Location: UCF Art Gallery
Through fashion design, I am exploring the idea of becoming free in oneself. In my life, I have struggled with severe self-doubt. Due to this, I have attempted to hide my unique characteristics. Over the years, though, I have slowly become more comfortable in my own skin. My concentration summarizes this slow shift from being guarded to being free in oneself. The sheer fabric in the garments has been used to represent the absolute lack of a shield or covering and as the pieces progress, the sheer fabric is more prominent, and the harsh coverings, embellishment, or decorations, slowly diminish.
My work is a memorial to my father who passed away in 2010. The pencil drawings are either of objects he used often or of specific memories I had with him. It’s usually little things like chewed up straws, or a roll of duct tape, that remind me of his unique personality and quirks. I wanted to show in fine detail just how those ordinary things that hold little significance to others, mean something special to me.
My concentration is based on a photo effect app I have on my iPad. One day I was messing around with the app and loved how the effects changed my portraits. The two effects from this app, that I developed my concentration around, were the negative effect and the thermal effect. I chose these because I thought they were so unique. For the thermal effect I used oil pastels and for the negative effect I used chalk and charcoal. The result is highly-contrasted images, that illuminates my subjects in a whole new light.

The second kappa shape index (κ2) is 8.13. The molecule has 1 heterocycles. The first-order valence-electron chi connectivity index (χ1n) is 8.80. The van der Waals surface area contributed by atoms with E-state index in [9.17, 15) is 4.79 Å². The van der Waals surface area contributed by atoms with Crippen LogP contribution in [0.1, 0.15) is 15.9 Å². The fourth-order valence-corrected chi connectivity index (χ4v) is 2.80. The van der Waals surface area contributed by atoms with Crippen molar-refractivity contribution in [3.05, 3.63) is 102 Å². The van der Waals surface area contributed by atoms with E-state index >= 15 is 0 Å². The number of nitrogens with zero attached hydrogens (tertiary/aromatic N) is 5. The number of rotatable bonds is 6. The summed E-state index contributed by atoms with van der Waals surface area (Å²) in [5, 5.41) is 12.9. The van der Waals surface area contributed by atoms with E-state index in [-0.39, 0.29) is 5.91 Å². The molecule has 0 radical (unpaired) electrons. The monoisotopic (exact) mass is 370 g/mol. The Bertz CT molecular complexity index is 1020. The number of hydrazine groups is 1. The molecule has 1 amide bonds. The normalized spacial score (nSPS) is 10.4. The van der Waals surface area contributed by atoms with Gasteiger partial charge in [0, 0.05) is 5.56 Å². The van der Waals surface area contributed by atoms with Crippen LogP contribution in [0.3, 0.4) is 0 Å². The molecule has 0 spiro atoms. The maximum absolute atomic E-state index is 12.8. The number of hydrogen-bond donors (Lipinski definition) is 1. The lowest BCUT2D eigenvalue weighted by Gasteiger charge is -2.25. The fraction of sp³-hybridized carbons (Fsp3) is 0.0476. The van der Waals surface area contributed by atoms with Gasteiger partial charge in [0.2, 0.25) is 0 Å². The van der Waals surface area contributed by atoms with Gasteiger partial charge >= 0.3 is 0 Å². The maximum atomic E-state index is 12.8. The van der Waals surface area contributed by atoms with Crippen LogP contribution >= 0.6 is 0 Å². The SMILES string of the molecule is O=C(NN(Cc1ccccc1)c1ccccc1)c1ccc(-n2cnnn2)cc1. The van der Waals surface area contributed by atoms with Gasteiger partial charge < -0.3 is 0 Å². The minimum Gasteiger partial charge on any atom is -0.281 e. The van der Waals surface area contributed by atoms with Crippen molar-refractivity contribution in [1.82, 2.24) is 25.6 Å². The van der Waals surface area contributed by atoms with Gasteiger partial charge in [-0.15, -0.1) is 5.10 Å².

My works revolve around the unique relationship between sisters; specifically the strong bond they share. The relationship I have with my own sister, was my inspiration, and she is in each of the works I created. My drawings chronicle the best friendship I’ve ever had and demonstrate that even in our silliness or petty fights, there is a strength in our love for each other.
The central idea behind my work is to create modern art pieces through the use of embroidery. By taking advantage of the negative space, or area outside the embroidery hoops, my works break the boundaries that sometimes exist between art and reality. Many people might label embroidery as a craft, and not a legitimate art, but my works aim to break past that boundary and serve to show their audience that molds can be broken and patterns of tradition do not always have to be followed.